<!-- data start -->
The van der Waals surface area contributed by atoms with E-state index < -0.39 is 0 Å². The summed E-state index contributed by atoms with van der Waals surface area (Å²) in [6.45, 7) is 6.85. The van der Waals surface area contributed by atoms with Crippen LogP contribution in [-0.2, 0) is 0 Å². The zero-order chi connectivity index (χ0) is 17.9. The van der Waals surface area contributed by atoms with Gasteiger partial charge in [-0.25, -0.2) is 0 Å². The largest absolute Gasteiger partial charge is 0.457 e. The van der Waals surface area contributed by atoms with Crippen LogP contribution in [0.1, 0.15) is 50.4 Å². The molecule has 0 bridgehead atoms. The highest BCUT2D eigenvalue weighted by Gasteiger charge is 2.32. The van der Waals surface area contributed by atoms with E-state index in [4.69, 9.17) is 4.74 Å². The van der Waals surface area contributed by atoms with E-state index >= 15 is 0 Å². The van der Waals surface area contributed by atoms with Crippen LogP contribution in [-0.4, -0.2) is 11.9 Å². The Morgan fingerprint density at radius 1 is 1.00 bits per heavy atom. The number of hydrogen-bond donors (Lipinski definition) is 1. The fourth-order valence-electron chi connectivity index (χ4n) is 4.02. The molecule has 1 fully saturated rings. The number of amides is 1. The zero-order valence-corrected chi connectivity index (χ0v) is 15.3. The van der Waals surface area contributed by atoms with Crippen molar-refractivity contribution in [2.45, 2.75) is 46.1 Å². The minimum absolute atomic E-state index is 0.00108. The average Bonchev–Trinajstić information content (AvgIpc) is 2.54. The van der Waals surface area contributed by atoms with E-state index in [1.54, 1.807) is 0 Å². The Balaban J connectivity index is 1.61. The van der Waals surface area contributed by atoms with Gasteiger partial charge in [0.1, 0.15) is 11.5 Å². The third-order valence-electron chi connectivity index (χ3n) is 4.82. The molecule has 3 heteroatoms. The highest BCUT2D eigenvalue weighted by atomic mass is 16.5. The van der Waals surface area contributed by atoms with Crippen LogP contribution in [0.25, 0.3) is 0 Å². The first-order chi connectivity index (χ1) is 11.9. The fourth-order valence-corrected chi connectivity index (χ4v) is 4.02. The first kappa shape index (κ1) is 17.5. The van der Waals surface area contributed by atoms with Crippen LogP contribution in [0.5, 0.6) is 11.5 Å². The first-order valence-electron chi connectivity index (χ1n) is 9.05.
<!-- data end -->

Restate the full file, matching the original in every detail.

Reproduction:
The van der Waals surface area contributed by atoms with E-state index < -0.39 is 0 Å². The summed E-state index contributed by atoms with van der Waals surface area (Å²) in [6.45, 7) is 6.85. The van der Waals surface area contributed by atoms with Crippen LogP contribution in [-0.2, 0) is 0 Å². The zero-order chi connectivity index (χ0) is 17.9. The van der Waals surface area contributed by atoms with Gasteiger partial charge in [-0.25, -0.2) is 0 Å². The largest absolute Gasteiger partial charge is 0.457 e. The van der Waals surface area contributed by atoms with Crippen LogP contribution in [0.1, 0.15) is 50.4 Å². The molecule has 0 bridgehead atoms. The highest BCUT2D eigenvalue weighted by Gasteiger charge is 2.32. The van der Waals surface area contributed by atoms with E-state index in [4.69, 9.17) is 4.74 Å². The van der Waals surface area contributed by atoms with E-state index >= 15 is 0 Å². The van der Waals surface area contributed by atoms with Crippen LogP contribution in [-0.4, -0.2) is 11.9 Å². The Morgan fingerprint density at radius 1 is 1.00 bits per heavy atom. The number of hydrogen-bond donors (Lipinski definition) is 1. The fourth-order valence-electron chi connectivity index (χ4n) is 4.02. The molecule has 1 fully saturated rings. The number of amides is 1. The zero-order valence-corrected chi connectivity index (χ0v) is 15.3. The van der Waals surface area contributed by atoms with Crippen molar-refractivity contribution in [2.45, 2.75) is 46.1 Å². The minimum absolute atomic E-state index is 0.00108. The average Bonchev–Trinajstić information content (AvgIpc) is 2.54. The van der Waals surface area contributed by atoms with E-state index in [1.54, 1.807) is 0 Å². The Balaban J connectivity index is 1.61. The van der Waals surface area contributed by atoms with Gasteiger partial charge in [0.1, 0.15) is 11.5 Å². The third-order valence-electron chi connectivity index (χ3n) is 4.82. The molecule has 3 heteroatoms. The highest BCUT2D eigenvalue weighted by atomic mass is 16.5. The van der Waals surface area contributed by atoms with Crippen LogP contribution in [0.25, 0.3) is 0 Å². The first-order chi connectivity index (χ1) is 11.9. The fourth-order valence-corrected chi connectivity index (χ4v) is 4.02. The first kappa shape index (κ1) is 17.5. The van der Waals surface area contributed by atoms with Crippen LogP contribution in [0.5, 0.6) is 11.5 Å². The first-order valence-electron chi connectivity index (χ1n) is 9.05.